In Reversal, Burlington City Council Won't Put Noncitizen Voting on Ballot | Off Message

In Reversal, Burlington City Council Won't Put Noncitizen Voting on Ballot

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Councilor Adam Roof (I-Ward 8) - COURTNEY LAMDIN
  • Courtney Lamdin
  • Councilor Adam Roof (I-Ward 8)
Burlington city councilors reversed course on Monday and decided against putting on the March ballot a question about giving legal noncitizens the right to vote in local elections.

The council voted 10-2 to refer the item to a council subcommittee for further discussion. City Council President Kurt Wright (R-Ward 4) and Councilor Ali Dieng (D/P-Ward 7) voted no.

City Councilor Adam Roof (I-Ward 8), who championed the ballot item, said it became clear "there was a growing level of misunderstanding and confusion" about noncitizen voting. Some people assumed the ballot item would afford voting rights to undocumented residents, Roof said. Instead, it would have allowed those who come to the country legally — but are not citizens — to vote in municipal elections.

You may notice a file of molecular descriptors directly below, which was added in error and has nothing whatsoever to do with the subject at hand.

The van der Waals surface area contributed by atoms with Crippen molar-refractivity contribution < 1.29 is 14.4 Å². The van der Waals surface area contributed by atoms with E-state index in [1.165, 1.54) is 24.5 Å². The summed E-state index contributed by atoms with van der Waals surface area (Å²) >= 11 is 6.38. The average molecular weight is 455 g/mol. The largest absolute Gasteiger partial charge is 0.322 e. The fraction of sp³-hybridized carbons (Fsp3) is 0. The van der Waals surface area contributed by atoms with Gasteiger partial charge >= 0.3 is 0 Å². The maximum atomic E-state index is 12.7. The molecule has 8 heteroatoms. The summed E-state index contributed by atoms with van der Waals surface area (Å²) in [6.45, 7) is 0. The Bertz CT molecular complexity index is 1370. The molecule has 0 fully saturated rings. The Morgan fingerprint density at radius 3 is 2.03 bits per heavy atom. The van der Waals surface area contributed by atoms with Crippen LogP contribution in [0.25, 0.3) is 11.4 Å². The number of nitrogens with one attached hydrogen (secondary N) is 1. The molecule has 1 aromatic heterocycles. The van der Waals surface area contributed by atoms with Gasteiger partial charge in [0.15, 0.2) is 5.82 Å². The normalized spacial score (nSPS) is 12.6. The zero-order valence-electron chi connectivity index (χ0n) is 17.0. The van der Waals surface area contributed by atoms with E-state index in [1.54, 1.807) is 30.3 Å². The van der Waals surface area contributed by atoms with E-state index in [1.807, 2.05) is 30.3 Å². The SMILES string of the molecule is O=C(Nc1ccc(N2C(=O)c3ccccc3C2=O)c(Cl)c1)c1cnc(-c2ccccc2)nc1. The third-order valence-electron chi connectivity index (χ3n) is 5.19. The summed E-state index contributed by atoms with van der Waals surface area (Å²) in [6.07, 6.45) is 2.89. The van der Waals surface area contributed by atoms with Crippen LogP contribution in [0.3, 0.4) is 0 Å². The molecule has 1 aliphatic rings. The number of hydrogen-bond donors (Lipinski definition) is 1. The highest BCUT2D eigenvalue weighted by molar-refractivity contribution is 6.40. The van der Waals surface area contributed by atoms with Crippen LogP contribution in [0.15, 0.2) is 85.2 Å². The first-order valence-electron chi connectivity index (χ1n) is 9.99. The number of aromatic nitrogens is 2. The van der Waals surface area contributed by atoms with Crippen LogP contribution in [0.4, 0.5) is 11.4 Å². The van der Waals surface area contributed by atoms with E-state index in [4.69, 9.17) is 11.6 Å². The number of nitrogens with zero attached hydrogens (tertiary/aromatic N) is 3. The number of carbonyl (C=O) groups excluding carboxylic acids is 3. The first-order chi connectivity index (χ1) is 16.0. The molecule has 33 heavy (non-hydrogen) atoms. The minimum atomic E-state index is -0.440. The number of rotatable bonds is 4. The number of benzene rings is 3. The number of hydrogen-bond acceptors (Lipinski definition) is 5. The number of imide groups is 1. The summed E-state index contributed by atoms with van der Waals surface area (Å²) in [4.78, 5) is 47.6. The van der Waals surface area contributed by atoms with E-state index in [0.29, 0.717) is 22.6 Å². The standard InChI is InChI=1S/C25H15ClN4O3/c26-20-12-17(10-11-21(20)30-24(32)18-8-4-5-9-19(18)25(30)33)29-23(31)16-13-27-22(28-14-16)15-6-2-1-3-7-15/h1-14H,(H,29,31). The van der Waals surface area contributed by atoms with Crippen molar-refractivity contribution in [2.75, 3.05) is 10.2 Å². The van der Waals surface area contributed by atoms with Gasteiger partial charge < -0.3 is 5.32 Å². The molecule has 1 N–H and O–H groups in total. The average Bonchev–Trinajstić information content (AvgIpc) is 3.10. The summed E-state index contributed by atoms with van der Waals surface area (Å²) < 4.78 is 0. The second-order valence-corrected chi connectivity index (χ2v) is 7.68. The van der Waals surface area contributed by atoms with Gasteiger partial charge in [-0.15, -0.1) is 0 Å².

"My personal intention with this motion is to put the initiative in a better position to pass," he said, "and given how the public discussion has developed as of late, I don't believe that this time is this coming March."

Roof hopes the city can revisit the measure on a future ballot.

Burlington last considered noncitizen voting in 2015, but the measure failed at the polls. Proponents of Roof’s measure were optimistic that voters would pass it this year in reaction to President Donald Trump’s anti-immigrant stance.

Two noncitizens interviewed by Seven Days earlier this month said they'd appreciate having a say at the ballot box in city matters. Other Burlingtonians, including some prominent Progressive immigrants, said Roof didn't do enough to reach out to immigrants and involve them in the discussion.

"Those who are affected have not shown up,” Dieng said.
After the meeting, Roof said Dieng's assertions were simply untrue. He thinks the idea was shot down before any substantive community dialogue could take place.

Councilor Perri Freeman (P-Central District) said she hopes noncitizen voting can be revisited and appreciates the opportunity for more dialogue.

"I definitely don't want people to be voting on something that they're not really clear on what they're voting on," she said.

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